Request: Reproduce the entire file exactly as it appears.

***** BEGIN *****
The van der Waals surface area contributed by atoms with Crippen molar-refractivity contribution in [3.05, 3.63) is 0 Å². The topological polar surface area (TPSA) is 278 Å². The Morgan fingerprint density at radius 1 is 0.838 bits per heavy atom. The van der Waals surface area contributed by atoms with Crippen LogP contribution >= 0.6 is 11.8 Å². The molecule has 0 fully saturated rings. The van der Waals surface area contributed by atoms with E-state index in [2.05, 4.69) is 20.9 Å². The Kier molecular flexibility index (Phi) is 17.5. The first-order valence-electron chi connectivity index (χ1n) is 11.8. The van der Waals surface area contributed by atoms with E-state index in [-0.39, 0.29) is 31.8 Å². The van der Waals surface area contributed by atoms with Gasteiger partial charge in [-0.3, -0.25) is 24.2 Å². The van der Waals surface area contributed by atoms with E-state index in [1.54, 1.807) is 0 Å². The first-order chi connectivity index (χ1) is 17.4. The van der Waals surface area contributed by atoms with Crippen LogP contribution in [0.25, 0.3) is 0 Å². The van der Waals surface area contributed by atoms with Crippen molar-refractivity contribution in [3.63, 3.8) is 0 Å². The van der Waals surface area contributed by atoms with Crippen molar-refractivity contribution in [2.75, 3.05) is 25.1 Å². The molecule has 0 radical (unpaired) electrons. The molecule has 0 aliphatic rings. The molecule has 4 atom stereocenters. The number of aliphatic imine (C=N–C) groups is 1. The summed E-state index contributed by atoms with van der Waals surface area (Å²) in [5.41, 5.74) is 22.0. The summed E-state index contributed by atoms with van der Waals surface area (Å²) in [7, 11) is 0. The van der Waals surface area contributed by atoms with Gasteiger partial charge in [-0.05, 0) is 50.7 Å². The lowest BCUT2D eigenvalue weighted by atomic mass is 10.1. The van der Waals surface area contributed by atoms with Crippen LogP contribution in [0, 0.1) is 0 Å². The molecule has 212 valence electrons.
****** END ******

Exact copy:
The van der Waals surface area contributed by atoms with Crippen molar-refractivity contribution in [3.05, 3.63) is 0 Å². The topological polar surface area (TPSA) is 278 Å². The Morgan fingerprint density at radius 1 is 0.838 bits per heavy atom. The van der Waals surface area contributed by atoms with Crippen LogP contribution >= 0.6 is 11.8 Å². The molecule has 0 fully saturated rings. The van der Waals surface area contributed by atoms with E-state index in [2.05, 4.69) is 20.9 Å². The Kier molecular flexibility index (Phi) is 17.5. The first-order valence-electron chi connectivity index (χ1n) is 11.8. The van der Waals surface area contributed by atoms with E-state index in [-0.39, 0.29) is 31.8 Å². The van der Waals surface area contributed by atoms with Gasteiger partial charge in [-0.3, -0.25) is 24.2 Å². The van der Waals surface area contributed by atoms with E-state index in [1.54, 1.807) is 0 Å². The first-order chi connectivity index (χ1) is 17.4. The van der Waals surface area contributed by atoms with Crippen LogP contribution in [0.25, 0.3) is 0 Å². The van der Waals surface area contributed by atoms with Crippen molar-refractivity contribution in [3.63, 3.8) is 0 Å². The van der Waals surface area contributed by atoms with Crippen molar-refractivity contribution in [2.75, 3.05) is 25.1 Å². The molecule has 0 radical (unpaired) electrons. The molecule has 0 aliphatic rings. The molecule has 4 atom stereocenters. The number of aliphatic imine (C=N–C) groups is 1. The summed E-state index contributed by atoms with van der Waals surface area (Å²) in [5.41, 5.74) is 22.0. The summed E-state index contributed by atoms with van der Waals surface area (Å²) in [7, 11) is 0. The van der Waals surface area contributed by atoms with Gasteiger partial charge in [-0.05, 0) is 50.7 Å². The lowest BCUT2D eigenvalue weighted by atomic mass is 10.1. The van der Waals surface area contributed by atoms with Crippen LogP contribution in [0, 0.1) is 0 Å². The molecule has 212 valence electrons.